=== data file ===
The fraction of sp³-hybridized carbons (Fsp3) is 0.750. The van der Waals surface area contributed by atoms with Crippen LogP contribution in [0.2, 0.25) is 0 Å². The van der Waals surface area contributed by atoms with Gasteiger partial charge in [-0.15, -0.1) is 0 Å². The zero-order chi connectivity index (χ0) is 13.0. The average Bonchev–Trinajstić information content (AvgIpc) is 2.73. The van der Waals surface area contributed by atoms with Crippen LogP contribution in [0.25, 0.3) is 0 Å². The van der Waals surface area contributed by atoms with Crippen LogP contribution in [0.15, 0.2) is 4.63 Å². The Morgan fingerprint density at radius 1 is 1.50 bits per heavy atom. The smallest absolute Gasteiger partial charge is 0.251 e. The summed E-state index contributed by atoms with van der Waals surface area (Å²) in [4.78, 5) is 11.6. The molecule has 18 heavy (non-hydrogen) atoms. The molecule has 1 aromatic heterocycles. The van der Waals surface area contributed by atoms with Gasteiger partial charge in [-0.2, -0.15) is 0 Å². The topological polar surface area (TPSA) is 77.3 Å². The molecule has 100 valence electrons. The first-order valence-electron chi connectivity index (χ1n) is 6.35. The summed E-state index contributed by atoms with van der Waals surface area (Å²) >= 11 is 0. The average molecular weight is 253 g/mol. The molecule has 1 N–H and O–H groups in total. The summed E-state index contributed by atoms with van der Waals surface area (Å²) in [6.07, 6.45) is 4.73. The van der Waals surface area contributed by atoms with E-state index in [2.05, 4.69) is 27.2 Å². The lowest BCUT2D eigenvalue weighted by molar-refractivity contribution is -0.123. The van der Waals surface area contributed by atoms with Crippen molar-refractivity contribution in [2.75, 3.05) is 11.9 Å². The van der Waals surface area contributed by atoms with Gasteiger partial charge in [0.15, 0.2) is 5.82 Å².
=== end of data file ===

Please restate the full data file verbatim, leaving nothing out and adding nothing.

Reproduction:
The fraction of sp³-hybridized carbons (Fsp3) is 0.750. The van der Waals surface area contributed by atoms with Crippen LogP contribution in [0.2, 0.25) is 0 Å². The van der Waals surface area contributed by atoms with Gasteiger partial charge in [-0.15, -0.1) is 0 Å². The zero-order chi connectivity index (χ0) is 13.0. The average Bonchev–Trinajstić information content (AvgIpc) is 2.73. The van der Waals surface area contributed by atoms with Crippen LogP contribution in [0.25, 0.3) is 0 Å². The van der Waals surface area contributed by atoms with Crippen LogP contribution in [0.15, 0.2) is 4.63 Å². The Morgan fingerprint density at radius 1 is 1.50 bits per heavy atom. The smallest absolute Gasteiger partial charge is 0.251 e. The summed E-state index contributed by atoms with van der Waals surface area (Å²) in [4.78, 5) is 11.6. The molecule has 18 heavy (non-hydrogen) atoms. The molecule has 1 aromatic heterocycles. The van der Waals surface area contributed by atoms with Gasteiger partial charge in [-0.2, -0.15) is 0 Å². The topological polar surface area (TPSA) is 77.3 Å². The molecule has 100 valence electrons. The first-order valence-electron chi connectivity index (χ1n) is 6.35. The summed E-state index contributed by atoms with van der Waals surface area (Å²) >= 11 is 0. The average molecular weight is 253 g/mol. The molecule has 1 N–H and O–H groups in total. The summed E-state index contributed by atoms with van der Waals surface area (Å²) in [6.07, 6.45) is 4.73. The van der Waals surface area contributed by atoms with E-state index in [2.05, 4.69) is 27.2 Å². The lowest BCUT2D eigenvalue weighted by molar-refractivity contribution is -0.123. The van der Waals surface area contributed by atoms with Crippen molar-refractivity contribution in [2.75, 3.05) is 11.9 Å². The van der Waals surface area contributed by atoms with Gasteiger partial charge in [0.15, 0.2) is 5.82 Å².